Abstract and Keywords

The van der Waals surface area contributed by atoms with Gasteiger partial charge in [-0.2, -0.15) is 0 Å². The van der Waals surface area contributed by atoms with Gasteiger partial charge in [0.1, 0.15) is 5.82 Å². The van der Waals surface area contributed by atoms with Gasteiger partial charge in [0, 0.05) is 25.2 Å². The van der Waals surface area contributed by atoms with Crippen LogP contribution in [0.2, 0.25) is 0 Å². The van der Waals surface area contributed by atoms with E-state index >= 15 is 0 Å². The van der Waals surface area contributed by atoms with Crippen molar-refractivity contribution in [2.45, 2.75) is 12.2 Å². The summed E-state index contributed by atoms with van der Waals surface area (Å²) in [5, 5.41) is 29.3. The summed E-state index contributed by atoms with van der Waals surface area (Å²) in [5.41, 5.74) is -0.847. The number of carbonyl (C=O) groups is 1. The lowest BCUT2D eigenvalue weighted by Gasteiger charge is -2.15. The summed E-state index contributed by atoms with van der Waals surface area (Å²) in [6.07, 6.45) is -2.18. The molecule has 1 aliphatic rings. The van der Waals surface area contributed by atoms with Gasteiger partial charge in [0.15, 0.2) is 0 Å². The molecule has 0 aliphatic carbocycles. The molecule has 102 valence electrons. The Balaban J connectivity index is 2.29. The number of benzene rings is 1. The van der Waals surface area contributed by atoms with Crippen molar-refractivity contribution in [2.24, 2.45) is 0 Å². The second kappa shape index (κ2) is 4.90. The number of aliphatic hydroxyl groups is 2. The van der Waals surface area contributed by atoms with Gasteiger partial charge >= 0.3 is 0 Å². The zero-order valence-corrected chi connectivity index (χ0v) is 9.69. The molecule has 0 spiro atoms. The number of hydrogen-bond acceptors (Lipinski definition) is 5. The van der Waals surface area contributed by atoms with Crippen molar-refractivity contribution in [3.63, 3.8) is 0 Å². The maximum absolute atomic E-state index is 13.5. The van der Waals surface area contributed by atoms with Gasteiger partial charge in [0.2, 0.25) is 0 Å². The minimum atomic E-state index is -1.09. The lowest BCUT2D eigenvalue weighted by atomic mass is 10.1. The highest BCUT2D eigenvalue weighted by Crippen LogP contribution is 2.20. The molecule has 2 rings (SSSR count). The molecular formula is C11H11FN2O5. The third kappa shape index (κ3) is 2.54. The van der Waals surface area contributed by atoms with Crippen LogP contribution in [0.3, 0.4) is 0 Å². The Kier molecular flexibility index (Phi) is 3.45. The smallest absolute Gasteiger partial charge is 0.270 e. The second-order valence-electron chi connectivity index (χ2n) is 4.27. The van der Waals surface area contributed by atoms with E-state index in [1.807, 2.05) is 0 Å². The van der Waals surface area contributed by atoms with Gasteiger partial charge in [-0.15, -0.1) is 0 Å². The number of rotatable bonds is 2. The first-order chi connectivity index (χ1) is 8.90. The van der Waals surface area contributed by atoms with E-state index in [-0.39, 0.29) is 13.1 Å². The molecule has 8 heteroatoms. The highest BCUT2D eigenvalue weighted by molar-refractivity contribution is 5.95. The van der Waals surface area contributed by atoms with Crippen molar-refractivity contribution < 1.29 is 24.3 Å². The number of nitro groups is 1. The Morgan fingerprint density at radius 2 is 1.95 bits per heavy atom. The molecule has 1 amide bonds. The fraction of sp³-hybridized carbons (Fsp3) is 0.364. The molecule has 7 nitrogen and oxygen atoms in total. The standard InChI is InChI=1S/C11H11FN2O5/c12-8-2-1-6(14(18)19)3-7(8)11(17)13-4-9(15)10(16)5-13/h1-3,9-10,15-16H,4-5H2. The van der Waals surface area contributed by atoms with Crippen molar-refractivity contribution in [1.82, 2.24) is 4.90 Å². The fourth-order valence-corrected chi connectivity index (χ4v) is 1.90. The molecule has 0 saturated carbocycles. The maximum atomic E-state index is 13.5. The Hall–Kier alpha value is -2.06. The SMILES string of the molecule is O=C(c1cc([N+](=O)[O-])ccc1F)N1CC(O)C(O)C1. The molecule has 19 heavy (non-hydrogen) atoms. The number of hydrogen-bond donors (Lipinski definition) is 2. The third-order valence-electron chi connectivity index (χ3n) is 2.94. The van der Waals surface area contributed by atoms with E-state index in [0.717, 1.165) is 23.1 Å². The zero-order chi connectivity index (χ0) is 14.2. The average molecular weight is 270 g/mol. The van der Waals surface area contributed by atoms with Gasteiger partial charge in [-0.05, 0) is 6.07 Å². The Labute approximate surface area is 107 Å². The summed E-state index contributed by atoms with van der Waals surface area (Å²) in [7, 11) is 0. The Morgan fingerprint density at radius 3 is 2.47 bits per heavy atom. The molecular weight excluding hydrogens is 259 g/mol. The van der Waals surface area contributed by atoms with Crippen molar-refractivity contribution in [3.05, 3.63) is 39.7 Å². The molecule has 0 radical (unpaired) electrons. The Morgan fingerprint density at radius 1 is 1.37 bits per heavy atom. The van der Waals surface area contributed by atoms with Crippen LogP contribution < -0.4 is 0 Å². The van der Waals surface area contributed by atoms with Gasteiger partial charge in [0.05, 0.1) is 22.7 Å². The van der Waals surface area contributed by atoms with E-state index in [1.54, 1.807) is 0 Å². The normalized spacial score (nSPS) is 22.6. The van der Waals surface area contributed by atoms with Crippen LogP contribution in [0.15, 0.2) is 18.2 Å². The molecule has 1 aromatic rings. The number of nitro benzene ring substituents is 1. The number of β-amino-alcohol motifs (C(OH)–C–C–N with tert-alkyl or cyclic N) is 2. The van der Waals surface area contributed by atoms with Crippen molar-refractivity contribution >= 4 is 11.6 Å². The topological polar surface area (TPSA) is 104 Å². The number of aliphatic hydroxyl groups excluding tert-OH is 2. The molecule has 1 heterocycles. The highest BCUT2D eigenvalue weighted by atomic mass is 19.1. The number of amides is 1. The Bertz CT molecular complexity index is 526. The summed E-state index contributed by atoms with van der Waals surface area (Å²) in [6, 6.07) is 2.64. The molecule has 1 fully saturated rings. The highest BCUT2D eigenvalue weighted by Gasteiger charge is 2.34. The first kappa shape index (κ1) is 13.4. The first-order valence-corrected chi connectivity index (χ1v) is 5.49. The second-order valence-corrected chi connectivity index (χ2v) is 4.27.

Relations between the state and religious confessions have always been influenced by Italy’s links to the Catholic Church. In 1848 Catholicism was proclaimed state religion, while other creeds were to be tolerated according to law. This principle was reaffirmed in the Lateran Pacts of 1929. In practice, many denominations other than Catholicism were discriminated against. The republican constitution established religious equality, stipulating that relations between the state and non-Catholic creeds were to be regulated by settlements. The Catholic Church still maintained a special position, with compulsory religious teaching in schools and privileges in penal law and town planning. These privileges have slowly been dismantled from the 1980s, within the context of an essentially secular state. Official arrangements between the state and other religions are not complete: the issue is set to become increasingly important as immigration leads to rising religious differentiation.
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